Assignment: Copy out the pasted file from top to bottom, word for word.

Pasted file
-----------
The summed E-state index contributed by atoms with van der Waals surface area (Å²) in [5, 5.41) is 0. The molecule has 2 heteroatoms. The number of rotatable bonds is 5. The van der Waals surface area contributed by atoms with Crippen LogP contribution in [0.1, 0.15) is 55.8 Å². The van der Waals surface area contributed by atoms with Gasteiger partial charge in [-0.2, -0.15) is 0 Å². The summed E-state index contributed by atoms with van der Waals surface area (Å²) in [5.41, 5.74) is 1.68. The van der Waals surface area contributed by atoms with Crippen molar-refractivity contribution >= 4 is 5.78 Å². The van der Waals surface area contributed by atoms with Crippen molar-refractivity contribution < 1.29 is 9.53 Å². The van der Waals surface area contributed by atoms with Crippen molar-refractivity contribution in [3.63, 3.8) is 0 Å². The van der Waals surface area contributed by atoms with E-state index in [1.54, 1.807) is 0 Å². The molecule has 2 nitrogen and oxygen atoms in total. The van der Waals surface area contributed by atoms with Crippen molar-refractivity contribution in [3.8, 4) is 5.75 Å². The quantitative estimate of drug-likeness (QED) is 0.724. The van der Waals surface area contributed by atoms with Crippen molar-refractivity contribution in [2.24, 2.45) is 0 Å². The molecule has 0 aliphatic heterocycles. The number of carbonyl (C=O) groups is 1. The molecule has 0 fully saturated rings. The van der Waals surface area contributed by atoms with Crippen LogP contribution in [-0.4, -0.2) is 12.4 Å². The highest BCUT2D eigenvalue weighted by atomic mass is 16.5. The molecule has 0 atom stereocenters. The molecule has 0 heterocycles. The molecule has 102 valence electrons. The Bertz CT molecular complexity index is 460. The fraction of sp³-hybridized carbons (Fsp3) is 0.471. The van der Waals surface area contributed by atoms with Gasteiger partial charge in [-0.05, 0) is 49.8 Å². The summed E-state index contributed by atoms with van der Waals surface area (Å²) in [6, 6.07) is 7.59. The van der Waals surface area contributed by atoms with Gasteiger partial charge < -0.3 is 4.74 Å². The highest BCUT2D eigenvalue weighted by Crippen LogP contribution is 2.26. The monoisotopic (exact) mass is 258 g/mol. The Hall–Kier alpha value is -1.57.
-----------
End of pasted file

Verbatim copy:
The summed E-state index contributed by atoms with van der Waals surface area (Å²) in [5, 5.41) is 0. The molecule has 2 heteroatoms. The number of rotatable bonds is 5. The van der Waals surface area contributed by atoms with Crippen LogP contribution in [0.1, 0.15) is 55.8 Å². The van der Waals surface area contributed by atoms with Gasteiger partial charge in [-0.2, -0.15) is 0 Å². The summed E-state index contributed by atoms with van der Waals surface area (Å²) in [5.41, 5.74) is 1.68. The van der Waals surface area contributed by atoms with Crippen molar-refractivity contribution >= 4 is 5.78 Å². The van der Waals surface area contributed by atoms with Crippen molar-refractivity contribution < 1.29 is 9.53 Å². The van der Waals surface area contributed by atoms with Crippen molar-refractivity contribution in [3.63, 3.8) is 0 Å². The van der Waals surface area contributed by atoms with E-state index in [1.54, 1.807) is 0 Å². The molecule has 2 nitrogen and oxygen atoms in total. The van der Waals surface area contributed by atoms with Crippen molar-refractivity contribution in [3.8, 4) is 5.75 Å². The quantitative estimate of drug-likeness (QED) is 0.724. The van der Waals surface area contributed by atoms with Crippen molar-refractivity contribution in [2.24, 2.45) is 0 Å². The molecule has 0 aliphatic heterocycles. The number of carbonyl (C=O) groups is 1. The molecule has 0 fully saturated rings. The van der Waals surface area contributed by atoms with Crippen LogP contribution in [-0.4, -0.2) is 12.4 Å². The highest BCUT2D eigenvalue weighted by atomic mass is 16.5. The molecule has 0 atom stereocenters. The molecule has 0 heterocycles. The molecule has 102 valence electrons. The Bertz CT molecular complexity index is 460. The fraction of sp³-hybridized carbons (Fsp3) is 0.471. The van der Waals surface area contributed by atoms with Gasteiger partial charge in [-0.05, 0) is 49.8 Å². The summed E-state index contributed by atoms with van der Waals surface area (Å²) in [6, 6.07) is 7.59. The van der Waals surface area contributed by atoms with Gasteiger partial charge < -0.3 is 4.74 Å². The highest BCUT2D eigenvalue weighted by Crippen LogP contribution is 2.26. The monoisotopic (exact) mass is 258 g/mol. The Hall–Kier alpha value is -1.57.